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SCARP 2 winter mods photos
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Ryan Jordan
(ryan) - BPL Staff - MLife

Locale: Greater Yellowstone
Re: Re: Scarp Mods on 12/03/2013 22:31:43 MST Print View

I certainly don't have the tent design experience that you have, Henry. Thank you for your humble reminder ;)

I really like the Scarp. I just really want it to be a 4-season tent that can handle snow loading without the unsupported fabric between the sticks sagging.

Also -- I'm sorry for the patent-stick jab. It was meant in good fun and not a sincere criticism. It's clear the sticks add a lot to your designs.


Also re: end hoops, noted about the tight radius...

All this is motivated by my current immersion in a winter tent testing project and general frustration by people calling tents 4-season tents but with unsupportive fabric panels that sag a lot under even low (a few inches) snow loads.

Tent designer I'm not, so I'll stand down on my grand ideas for redesigning TarpTents!

Winter tent user I am, so I'll try to keep to keep the ego billowed small enough so that it remains contained in the vestibule!

Sam Farrington
(scfhome) - M

Locale: Chocorua NH, USA
Scarp and Winter on 12/04/2013 21:13:39 MST Print View

As a publicist, or whatever Ryan calls his work, he has to try to please all of the people all of the time. A hopeless task, of course. I used to have to do that also, but not anymore. Ain't it great!

Franco Darioli
(Franco) - M

Locale: @Tarptent
SCARP 2 winter mods photos on 12/04/2013 22:39:10 MST Print View

Yes and as tent designer Henry needs to obey the laws of physics.

The "sticks" that form the Pitch Lock corner (plus the two mid ones) of the Scarp are 10x 18" Carbon Fiber tubes weighing a total of 3.5 oz.
Now see if you can make two arch poles that can hold up a foot or two of snow for less than that ,even using pre-bent tubes.
Do keep in mind also the Scarp footprint.

Sam Farrington
(scfhome) - M

Locale: Chocorua NH, USA
physics on 12/05/2013 16:56:43 MST Print View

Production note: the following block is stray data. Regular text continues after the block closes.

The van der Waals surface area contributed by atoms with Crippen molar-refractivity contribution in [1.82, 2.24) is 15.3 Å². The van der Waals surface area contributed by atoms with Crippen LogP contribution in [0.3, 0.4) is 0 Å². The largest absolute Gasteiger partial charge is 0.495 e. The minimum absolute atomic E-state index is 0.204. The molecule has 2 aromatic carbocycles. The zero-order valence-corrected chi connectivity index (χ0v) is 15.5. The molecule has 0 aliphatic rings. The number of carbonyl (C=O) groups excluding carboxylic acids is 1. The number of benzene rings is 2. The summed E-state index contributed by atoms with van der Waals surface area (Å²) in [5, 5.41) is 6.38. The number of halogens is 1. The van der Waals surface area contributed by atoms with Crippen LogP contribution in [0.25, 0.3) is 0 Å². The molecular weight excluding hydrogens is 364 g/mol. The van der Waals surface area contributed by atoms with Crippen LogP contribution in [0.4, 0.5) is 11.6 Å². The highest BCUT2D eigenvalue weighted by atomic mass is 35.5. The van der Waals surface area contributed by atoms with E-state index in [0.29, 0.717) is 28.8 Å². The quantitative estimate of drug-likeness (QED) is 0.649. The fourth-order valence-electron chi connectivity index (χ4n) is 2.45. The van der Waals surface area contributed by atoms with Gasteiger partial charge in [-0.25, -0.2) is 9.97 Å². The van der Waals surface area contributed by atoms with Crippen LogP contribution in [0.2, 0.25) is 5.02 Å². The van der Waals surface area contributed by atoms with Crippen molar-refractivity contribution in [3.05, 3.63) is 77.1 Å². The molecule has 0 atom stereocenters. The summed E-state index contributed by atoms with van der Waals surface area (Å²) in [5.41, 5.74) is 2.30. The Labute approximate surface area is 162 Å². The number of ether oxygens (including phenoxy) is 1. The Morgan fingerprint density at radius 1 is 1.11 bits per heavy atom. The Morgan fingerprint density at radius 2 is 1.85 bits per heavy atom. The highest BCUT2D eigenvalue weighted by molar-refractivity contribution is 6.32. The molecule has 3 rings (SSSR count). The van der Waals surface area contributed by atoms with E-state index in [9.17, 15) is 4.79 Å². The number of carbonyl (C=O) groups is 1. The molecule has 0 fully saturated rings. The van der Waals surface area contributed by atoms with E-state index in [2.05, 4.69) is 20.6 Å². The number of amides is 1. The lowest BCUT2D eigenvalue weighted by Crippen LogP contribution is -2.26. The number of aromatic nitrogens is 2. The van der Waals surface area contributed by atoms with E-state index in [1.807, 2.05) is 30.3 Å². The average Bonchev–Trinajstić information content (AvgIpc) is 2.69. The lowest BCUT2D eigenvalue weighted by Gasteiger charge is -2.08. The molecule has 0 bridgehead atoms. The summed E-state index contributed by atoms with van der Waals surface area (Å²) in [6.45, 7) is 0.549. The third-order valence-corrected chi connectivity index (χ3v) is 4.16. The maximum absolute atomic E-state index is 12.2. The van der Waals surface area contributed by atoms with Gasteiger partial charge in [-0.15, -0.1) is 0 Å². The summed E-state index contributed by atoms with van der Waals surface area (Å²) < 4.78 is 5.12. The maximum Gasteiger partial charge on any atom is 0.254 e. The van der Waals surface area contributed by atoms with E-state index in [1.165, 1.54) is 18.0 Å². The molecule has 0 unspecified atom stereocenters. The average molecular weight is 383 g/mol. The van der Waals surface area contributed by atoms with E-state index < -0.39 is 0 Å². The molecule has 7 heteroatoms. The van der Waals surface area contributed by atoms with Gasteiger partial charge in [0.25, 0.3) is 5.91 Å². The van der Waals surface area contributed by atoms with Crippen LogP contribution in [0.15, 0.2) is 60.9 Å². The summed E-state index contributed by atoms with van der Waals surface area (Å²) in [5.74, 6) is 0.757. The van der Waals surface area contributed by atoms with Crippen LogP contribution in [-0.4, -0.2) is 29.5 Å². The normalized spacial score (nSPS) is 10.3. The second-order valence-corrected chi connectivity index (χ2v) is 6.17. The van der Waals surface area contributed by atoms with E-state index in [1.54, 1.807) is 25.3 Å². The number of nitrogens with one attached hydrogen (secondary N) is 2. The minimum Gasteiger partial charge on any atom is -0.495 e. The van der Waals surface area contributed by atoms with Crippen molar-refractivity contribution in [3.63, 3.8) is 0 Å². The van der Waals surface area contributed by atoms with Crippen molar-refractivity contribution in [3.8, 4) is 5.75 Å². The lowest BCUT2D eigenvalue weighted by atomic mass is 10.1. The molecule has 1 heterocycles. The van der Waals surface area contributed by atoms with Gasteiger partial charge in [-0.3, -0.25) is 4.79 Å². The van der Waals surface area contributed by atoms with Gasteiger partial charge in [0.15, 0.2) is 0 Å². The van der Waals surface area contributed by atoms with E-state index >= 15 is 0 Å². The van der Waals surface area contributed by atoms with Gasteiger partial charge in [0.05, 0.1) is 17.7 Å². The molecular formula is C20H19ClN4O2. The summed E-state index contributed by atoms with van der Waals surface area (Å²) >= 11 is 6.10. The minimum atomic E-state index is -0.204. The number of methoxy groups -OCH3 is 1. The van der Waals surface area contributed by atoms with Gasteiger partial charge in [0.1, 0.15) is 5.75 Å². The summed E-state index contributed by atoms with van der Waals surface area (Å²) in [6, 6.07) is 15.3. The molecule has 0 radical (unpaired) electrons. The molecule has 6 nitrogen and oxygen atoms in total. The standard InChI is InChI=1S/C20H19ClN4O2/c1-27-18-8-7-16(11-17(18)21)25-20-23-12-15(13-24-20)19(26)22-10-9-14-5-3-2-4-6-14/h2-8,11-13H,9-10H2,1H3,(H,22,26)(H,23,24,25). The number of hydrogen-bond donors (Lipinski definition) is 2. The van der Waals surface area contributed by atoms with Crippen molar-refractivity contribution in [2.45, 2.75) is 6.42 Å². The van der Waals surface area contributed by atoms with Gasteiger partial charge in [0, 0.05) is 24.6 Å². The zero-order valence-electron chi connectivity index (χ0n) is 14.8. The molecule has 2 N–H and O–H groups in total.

If you mean applying force directly to the end of the carbon strut, and thus along its length as in your photo, OK. Indeed, an acrobat could probably stand balanced on the tops of the struts. But the snow will also land on the fabric spanning between the top tips of the struts.

I understood Ryan's point to be that the small hoop would spread the weight of the snow over the entire hoop, thus keeping the fabric from sinking all along the length of the hoop. Sure, you could not stand on the hoop without breaking it. But the weight of the snow will be spread over a greater length than the width of your foot.

I have break-tested a bunch of carbon struts, and the ones I chose, in conjunction with a prebent Nanolite in the center, would easily hold up under a foot of snow.
The problem would be with the fabric span from the end hoops up to the larger center hoop. The tension on the tent would have to be enormous to hold up the snow where the fabric is unsupported. That's why I don't like hoop tents in the first place.
But they do save pole weight, and perform well in heavy winds and rain.

In addition to the loss of some space, another issue with a hooped end, as opposed to a box-shaped end like the Scarp's, is being able to open the door without loosening the canopy and making the tent vulnerable to nasty weather. The top points of the pitch-locks act as the point of a partial cone, keeping the canopy taut no matter how far the door is opened. It is very difficult to come up with a design to do this between two hoops, rather than a boxed end. That may be another advantage of the Scarp.
Googling the Golite Eden brings up some photos down the page of Ryan's suggested tent: